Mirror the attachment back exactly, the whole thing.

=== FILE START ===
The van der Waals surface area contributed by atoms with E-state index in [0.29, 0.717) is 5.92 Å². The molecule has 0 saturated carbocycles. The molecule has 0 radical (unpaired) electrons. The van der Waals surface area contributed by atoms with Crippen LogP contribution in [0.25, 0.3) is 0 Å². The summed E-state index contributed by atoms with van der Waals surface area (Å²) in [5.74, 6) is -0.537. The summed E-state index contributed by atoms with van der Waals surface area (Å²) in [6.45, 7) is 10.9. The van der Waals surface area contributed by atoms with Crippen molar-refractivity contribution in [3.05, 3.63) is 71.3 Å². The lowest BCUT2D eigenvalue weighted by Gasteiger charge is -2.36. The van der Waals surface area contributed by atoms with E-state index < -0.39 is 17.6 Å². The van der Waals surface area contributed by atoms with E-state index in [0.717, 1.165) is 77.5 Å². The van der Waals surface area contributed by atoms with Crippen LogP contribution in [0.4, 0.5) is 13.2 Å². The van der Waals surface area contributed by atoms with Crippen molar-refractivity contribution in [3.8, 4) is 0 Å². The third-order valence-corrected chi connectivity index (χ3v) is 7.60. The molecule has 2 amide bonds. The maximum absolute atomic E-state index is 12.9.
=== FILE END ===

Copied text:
The van der Waals surface area contributed by atoms with E-state index in [0.29, 0.717) is 5.92 Å². The molecule has 0 saturated carbocycles. The molecule has 0 radical (unpaired) electrons. The van der Waals surface area contributed by atoms with Crippen LogP contribution in [0.25, 0.3) is 0 Å². The summed E-state index contributed by atoms with van der Waals surface area (Å²) in [5.74, 6) is -0.537. The summed E-state index contributed by atoms with van der Waals surface area (Å²) in [6.45, 7) is 10.9. The van der Waals surface area contributed by atoms with Crippen molar-refractivity contribution in [3.05, 3.63) is 71.3 Å². The lowest BCUT2D eigenvalue weighted by Gasteiger charge is -2.36. The van der Waals surface area contributed by atoms with E-state index < -0.39 is 17.6 Å². The van der Waals surface area contributed by atoms with E-state index in [0.717, 1.165) is 77.5 Å². The van der Waals surface area contributed by atoms with Crippen LogP contribution in [0.4, 0.5) is 13.2 Å². The van der Waals surface area contributed by atoms with Crippen molar-refractivity contribution in [3.8, 4) is 0 Å². The third-order valence-corrected chi connectivity index (χ3v) is 7.60. The molecule has 2 amide bonds. The maximum absolute atomic E-state index is 12.9.